This book documents how the political, economic and social policy changes of the last decade of the twentieth century helped and harmed different segments of Canadian society. The chapters are grounded in the narratives of 40 households chosen for differences in income levels, sources of income, household structure and gender, as well as diversities based on race, ability, language, sexual orientation and Aboriginal status. Household members discussed their concerns as individuals, household members, employees, community members and citizens. This is not a book about social policy models, theories or practices; it is a book about how these come together to shape people’s lives on a daily basis.
“Telling Tales offers a sharp and compelling critique of neoliberal policies that erode incomes, increase surveillance, and further endanger those with the fewest resources. This is an excellent book that should be widely read by those with an interest in social policy and issues of poverty and marginalization.”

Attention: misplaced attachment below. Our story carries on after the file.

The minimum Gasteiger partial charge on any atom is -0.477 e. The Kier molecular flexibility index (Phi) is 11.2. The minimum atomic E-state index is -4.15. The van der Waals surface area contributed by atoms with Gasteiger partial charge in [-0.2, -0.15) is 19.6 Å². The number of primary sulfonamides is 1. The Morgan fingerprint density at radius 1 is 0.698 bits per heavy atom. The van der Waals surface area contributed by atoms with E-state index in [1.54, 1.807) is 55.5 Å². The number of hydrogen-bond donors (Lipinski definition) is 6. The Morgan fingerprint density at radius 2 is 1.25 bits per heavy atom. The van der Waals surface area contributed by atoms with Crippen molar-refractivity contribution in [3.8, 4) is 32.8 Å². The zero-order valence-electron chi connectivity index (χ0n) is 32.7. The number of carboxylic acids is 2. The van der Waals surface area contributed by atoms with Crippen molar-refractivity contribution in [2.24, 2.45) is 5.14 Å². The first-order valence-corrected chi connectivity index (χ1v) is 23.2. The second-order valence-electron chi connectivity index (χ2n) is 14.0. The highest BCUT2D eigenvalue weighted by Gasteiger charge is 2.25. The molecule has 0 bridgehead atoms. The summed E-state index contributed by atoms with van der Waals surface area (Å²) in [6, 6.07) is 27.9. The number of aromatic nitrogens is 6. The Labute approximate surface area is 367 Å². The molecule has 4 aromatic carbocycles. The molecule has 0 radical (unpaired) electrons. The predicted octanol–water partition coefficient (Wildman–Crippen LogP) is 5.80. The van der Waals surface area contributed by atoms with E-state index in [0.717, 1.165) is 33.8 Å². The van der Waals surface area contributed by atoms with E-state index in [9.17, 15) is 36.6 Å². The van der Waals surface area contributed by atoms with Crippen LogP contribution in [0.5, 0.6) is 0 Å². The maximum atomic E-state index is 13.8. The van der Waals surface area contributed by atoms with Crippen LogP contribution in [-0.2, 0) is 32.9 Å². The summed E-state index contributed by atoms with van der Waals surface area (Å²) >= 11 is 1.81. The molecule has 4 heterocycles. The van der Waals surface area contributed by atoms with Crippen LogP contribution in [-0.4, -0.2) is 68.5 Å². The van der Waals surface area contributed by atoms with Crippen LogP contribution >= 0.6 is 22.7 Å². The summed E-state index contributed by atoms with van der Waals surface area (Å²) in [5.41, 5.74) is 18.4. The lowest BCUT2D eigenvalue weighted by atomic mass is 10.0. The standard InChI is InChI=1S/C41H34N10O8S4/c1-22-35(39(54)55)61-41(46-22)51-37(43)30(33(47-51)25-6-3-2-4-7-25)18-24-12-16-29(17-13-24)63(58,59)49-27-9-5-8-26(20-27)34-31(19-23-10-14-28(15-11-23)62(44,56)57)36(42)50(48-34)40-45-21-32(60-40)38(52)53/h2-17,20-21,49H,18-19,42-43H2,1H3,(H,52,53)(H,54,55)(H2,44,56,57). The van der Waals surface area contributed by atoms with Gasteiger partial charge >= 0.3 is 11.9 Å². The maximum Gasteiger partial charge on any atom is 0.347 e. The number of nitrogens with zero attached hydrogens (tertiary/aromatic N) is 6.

— Patricia M. Evans, School of Social Work, Carleton University
“This remarkable book makes policy come alive. The authors peal away the complex, compounding and cumulative impact of rapid public policy changes. Vivid stories provide the fulcrum of chapters on how individuals and families provision for their households and respond to dislocating changes in employment, income, health, immigration, education, and social services policies. Findings are generalized through analysis of policies and secondary material. Unique is the attention to how persons varying in their social location interpret their situation and explain their anticipated futures. Teachers, students, policy analysts and scholars are challenged to think in new ways about policy analysis and research as they engage with the convincing evidence and lucid arguments of Telling Tales that policies can systematically exacerbate the insecurities they are intended to address.”
— Marge Reitsma-Street, Studies in Policy and Practice, University of Victoria, British Columbia